Black olive peel

Olive - the world of plants

  • The scientific name Saisaita oleae 
  • the family : Homoptera 
  • Symptoms of the disease : 

The presence of an insect or its scales on all parts of the plant, and the presence of honeydew secretions that lead to the weakening of the tree as a result of the sucking of its juice by the insect and its nymphs.
Black olive shell - the world of plants

  • Description of the insect: 

The insect is covered with a shell with a diameter of up to (5 mm). Its general color is dark brown to black. On the body there are two high parallel lines connected by a transverse hump.

Black olive shell - the world of plants

Black olive shell - the world of plants

  • The causes of disease
  • Climatic conditions and frequent use of chemicals. 
  • Conditions suitable for the spread of the disease: 
  •  Mild conditions with high humidity and a prolonged period of this type of weather can lead to outbreaks
  • Prefers trees with dense branching, especially when trees are planted close together.
  • Disturbances in the insect community and decline in beneficial insects due to the extensive use of non-selective pesticides to combat the olive fruit fly 
  • Disease development cycle: 
  • Female blackscales lay eggs from April to September and, like other species in the genus Cysetia, protect them under the body until they hatch. Each female can lay from a few hundred to more than 2,500 eggs. The incubation time for eggs varies due to temperature. Eggs are laid in summer and hatch within 16 days, and eggs in winter take up to six weeks to hatch. The black scale usually has one or two generations per year, but three generations have been observed in certain areas. Reproduction is largely through parthenogenesis (a type of asexual reproduction in which eggs develop without fertilization), although males have been reported.
  • The first nymphal stage, or immature stage, of scale insects is known as the crawler; this is one of the two mobile stages of the scale (the other being the winged adult male, if present). Upon hatching, the crawlers emerge onto the plant. Crawlers may settle on leaves, fruit, or small woody parts of the host plant. Once settled, they insert their mouthparts into the plant tissue and begin feeding. They undergo two stages before they mature into adults and move to the older, woody parts of the plant to feed. The body of the adult female blackscale continues to expand and eventually hardens to form a shell-like structure that serves to protect the eggs and nymphs.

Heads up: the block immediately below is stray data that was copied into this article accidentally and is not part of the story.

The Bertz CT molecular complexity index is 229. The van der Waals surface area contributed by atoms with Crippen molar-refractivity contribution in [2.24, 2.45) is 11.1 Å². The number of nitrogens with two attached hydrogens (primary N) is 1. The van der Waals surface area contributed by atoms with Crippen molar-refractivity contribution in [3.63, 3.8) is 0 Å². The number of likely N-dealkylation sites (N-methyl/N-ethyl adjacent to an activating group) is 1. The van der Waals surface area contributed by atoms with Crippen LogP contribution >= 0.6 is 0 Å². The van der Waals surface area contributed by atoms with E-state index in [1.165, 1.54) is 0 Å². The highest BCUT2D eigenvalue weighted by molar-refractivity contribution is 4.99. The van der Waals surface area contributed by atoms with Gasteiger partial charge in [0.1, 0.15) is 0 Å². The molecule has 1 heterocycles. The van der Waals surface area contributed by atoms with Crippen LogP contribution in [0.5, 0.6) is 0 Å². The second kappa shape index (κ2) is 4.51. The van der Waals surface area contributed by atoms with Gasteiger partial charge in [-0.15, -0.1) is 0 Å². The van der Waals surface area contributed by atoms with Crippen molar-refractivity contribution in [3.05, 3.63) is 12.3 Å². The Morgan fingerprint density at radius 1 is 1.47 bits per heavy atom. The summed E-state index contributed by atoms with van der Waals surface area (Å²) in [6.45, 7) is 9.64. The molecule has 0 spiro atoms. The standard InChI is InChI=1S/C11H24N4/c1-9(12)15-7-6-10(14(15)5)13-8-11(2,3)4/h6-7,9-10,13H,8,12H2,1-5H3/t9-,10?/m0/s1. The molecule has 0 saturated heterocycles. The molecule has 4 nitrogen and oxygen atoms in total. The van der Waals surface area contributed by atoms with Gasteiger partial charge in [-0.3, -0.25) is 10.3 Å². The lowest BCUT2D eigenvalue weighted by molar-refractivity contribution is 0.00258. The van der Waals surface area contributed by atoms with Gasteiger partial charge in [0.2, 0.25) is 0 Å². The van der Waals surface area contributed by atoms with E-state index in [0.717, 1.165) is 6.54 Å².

Black olive shell - the world of plants

  • Losses of disease spread 
  • When they feed, they secrete a sticky sugary substance that covers the leaves and fruits of the host plant or nearby surfaces, encouraging the growth of black mold. Although the mold is not toxic to plants or humans, it can cover the leaves, reducing the plant's ability to photosynthesize, and reducing From the market value of infected fruits and plants. 

Black olive shell - the world of plants

  • Control strategy 
  • Preventive measures to prevent the occurrence of the disease 
  • Periods of very hot or dry weather can reduce parasite numbers. 
  • Pruning is also helpful in reducing the numbers of infected trees.
  • Chemical and organic control recommendations 
  • Using parasitoids such as Metaphycus bartleti Annecke & Mynhardt (Hymenoptera: Encyrtidae)
  • The best seasonal period to use insecticides to control S. oleae would be at the end of July, when populations are synchronized, all crawlers have already emerged, and the first instars are dominant.
  • Spray light summer oils in August and September 
  • The best chemical pesticide: malathion.
  • References 
  • Argov, Y., and Y. Rössler. “Biological control of the Mediterranean black scale, Saissetia oleae (Hom.: Coccidae) in Israel.” Entomophaga 38 (1993): 89-100 
  • ARGOV, Y.; RÖSSLER, Y. Biological control of the Mediterranean black scale, Saissetia oleae (Hom.: Coccidae) in Israel. Entomophaga, 1993, 38: 89-100
  • . Barzman MS, Daane KM. 2001. Host-handling behaviors in parasitoids of the black scale: A case for ant-mediated evolution. Journal of Animal Ecology 70: 237-247. DOI: 10.1046/j.1365-2656.2001.00483.x.


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